But what is prayer, if all that I do is only a medium for the expression of it and it happens to be a little different from my doings or my performances? My prayer is my communication with that which requires my assistance. But ‘my communication' has to be understood in its proper spirit. What is meant by ‘my communication'? Who is communicating?

We are, as human beings, constituted of various levels of reality, varieties of expression of truth. These things are well known to everyone here, seated in this satsanga and listening to various lectures, upadesas. The human personality is not an indivisible, compact substance. It is a composite structure of different layers of psychophysical substance—or action, to put it more properly. We are not a substance so much as a kind of action or an activity, a movement, a performance, and a tendency.

Psychologists have discovered that the human personality, which looks like a solid something before a camera, is actually a concentrated pinpointing, a conglomeration of different facets of energy or force which impinge on a particular point in space and time, attended with an intense form of self-consciousness. This may be a psycho-philosophical definition of the human individual. It does not appear we are, therefore, an island cut off by the sea from all sides. “No man is an island” is an old saying. Man is not an island, because he is not cut off by a sea of different characters. The human personality is a microcosmic affirmative centre of energies which fly to that particular point in a given pattern or formation of structure due to the intentions of that particular centre of consciousness, which intentions are generally called the desires of consciousness, the patterns of the summoning by consciousness. These patterns are the determining factors behind the kind of body that one puts on, the type of person that one is, and the manner in which one lives in the world.

Jati, ayu and bhoga, says Patanjali, the great author of the Yoga Sutras, are the cumulative effect of a concentrated self-affirmation of consciousness in a particular form. Jati, ayu and bhoga are the three words that are used in this sutra of Patanjali. The species into which we are born is the jati. We are born into the human species, not as a reptile or an animal of the jungle. Why have we been born as a human being, and not as anything else? That has a reason. The length of time for which we will be able to live in this world, the span of our life, is ayu. The third is bhoga, or the experiences that we have to undergo in this world, pleasant or otherwise. These three things—namely, the species into which we will incarnate in this birth, the duration for which we will be able to live in this world, and the kind of experiences that we have to pass through here—are all decided by a particular operation of the consciousness, and these operations which constitute the formation of individuality again operate in different degrees and layers of action.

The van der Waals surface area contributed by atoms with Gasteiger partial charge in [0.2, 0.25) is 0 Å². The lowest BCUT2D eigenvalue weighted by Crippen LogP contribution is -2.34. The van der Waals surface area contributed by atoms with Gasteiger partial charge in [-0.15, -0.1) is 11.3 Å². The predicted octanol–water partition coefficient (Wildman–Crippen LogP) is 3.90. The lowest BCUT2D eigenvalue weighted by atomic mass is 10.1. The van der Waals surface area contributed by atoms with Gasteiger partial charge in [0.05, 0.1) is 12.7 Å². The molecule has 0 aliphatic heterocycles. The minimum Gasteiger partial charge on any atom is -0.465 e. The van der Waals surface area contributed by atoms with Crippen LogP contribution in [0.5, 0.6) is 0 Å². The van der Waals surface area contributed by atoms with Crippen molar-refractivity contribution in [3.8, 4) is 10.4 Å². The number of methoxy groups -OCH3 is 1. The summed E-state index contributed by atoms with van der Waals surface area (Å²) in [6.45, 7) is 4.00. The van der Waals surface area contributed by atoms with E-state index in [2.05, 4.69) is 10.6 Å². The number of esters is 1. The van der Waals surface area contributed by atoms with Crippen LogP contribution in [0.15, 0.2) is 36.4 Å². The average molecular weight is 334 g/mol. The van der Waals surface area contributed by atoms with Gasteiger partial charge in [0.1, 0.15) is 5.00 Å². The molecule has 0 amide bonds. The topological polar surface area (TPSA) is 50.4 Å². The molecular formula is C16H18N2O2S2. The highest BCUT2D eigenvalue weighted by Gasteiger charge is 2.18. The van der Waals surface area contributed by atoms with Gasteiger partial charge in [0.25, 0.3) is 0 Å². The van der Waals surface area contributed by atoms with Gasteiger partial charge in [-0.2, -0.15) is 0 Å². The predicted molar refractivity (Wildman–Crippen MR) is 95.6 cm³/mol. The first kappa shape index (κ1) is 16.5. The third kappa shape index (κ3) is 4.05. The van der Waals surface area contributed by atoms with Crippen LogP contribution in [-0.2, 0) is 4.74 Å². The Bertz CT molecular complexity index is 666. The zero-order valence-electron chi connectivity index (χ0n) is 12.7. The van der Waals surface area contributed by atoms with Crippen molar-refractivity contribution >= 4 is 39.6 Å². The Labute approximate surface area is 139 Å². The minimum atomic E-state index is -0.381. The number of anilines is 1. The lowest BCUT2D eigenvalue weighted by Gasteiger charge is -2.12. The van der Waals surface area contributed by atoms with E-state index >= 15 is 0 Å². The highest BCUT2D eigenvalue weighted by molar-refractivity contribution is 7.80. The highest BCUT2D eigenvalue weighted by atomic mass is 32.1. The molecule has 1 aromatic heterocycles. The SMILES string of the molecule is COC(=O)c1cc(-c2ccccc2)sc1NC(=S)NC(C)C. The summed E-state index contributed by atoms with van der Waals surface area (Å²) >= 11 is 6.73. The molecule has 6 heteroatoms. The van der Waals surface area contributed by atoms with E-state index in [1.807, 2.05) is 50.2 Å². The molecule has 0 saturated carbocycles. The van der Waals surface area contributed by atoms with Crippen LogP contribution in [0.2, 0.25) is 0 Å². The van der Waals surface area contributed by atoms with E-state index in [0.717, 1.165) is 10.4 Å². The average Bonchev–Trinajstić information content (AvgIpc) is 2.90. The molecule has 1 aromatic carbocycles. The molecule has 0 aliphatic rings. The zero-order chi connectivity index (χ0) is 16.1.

It is a little difficult to understand the human individual. The seed of our affirmation as an individual, or a human personality, is the deepest layer of our phenomenal existence. These days, psychologists and psychoanalysts are likely to consider this deepest layer of the human personality as what is called the unconscious level. This is not a wholly correct definition, though there is some truth in characterising this deep layer in this manner.

The psychologies of the West have principally categorised the human psychic structure into a threefold layer, namely the unconscious, the preconscious or the subconscious, and the conscious. But Indian psychology goes a little deeper. Though it accepts the possibility of the categorisation of the human psyche in this manner, there is more to be said about the human individual. There is something deeper than even the unconscious in man. It does not mean that we are basically unconscious. Rather, the opposite of it is our longing. We like to know; we do not like to be ignorant.

There is behind the dark cloud of the conscious psyche—which we experience in deep sleep, for instance—a lamp which shines forever, undimmed by the winds of the performances of the psyche, and unconcerned, as it were, with what happens in the outer layers of the human personality. Windless is that deepest location of our being. That flame is an eternal illumination within us, and this inscrutable, subliminal route of our existence is the cause of our many longings in this world. It is finitely located, as it were, like the finitude that the light of the sun may assume when it passes through a little slit of a dark cloud. Thick layers of cloud sometimes range over the sky in the monsoon, and it appears as if the sun is not there at all. It is midnight, as it were, even in mid-day. Yet, occasionally a powerful scintillating ray beams forth through a little aperture in the midst of these dark clouds. Finite it looks because it is a single ray, yet this beaming ray is really not finite. It is an all-consuming illuminating radiance filling all space, but it looks like a little helpless ray that is trying to seek an avenue of manifestation through the little hole in the dark cloud.